"At a time of tightly managed budgets, this program is certainly reason to celebrate," said college president Jackie L. Fisher. The project in total is expected to save the district $25 million over its lifetime and offset its annual electrical usage by more the 50 percent. The financial savings take into account incentives as part of the California Solar Initiative.
Chevron Energy Solutions, additional to the solar installation, included car charging systems, a new central cooling plant, and data center and lighting and irrigation control upgrades, which are also projected to bring greater energy savings to the college.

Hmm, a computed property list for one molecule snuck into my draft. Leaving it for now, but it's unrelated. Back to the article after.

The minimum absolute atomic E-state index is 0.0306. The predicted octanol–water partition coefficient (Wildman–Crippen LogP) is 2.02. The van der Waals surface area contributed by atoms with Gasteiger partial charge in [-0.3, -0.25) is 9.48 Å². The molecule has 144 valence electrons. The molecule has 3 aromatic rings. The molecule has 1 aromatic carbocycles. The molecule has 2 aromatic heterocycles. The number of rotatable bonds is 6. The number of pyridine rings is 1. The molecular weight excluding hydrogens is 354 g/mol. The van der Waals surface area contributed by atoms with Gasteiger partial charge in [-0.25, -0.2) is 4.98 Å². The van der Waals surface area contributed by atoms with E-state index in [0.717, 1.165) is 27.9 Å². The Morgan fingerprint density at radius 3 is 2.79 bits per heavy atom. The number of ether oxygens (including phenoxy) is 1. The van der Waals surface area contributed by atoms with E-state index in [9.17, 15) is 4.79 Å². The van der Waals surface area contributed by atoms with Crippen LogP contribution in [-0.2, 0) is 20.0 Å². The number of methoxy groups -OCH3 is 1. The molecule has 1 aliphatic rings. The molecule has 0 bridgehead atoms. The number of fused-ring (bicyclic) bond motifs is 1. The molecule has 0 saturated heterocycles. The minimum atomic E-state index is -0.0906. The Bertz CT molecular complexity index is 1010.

The companys Jim Davis highlighted the role they can play in the education sector. "By working closely with schools and colleges across the United States, we are uncovering significant savings opportunities," said Davis. Chevron is one of the largest installers of solar power in the US education market.
The Antelope Valley area has a semi-arid climate with high daytime average temperatures in summer and average rainfall of less than eight inches. Clear days are the norm even in the winter.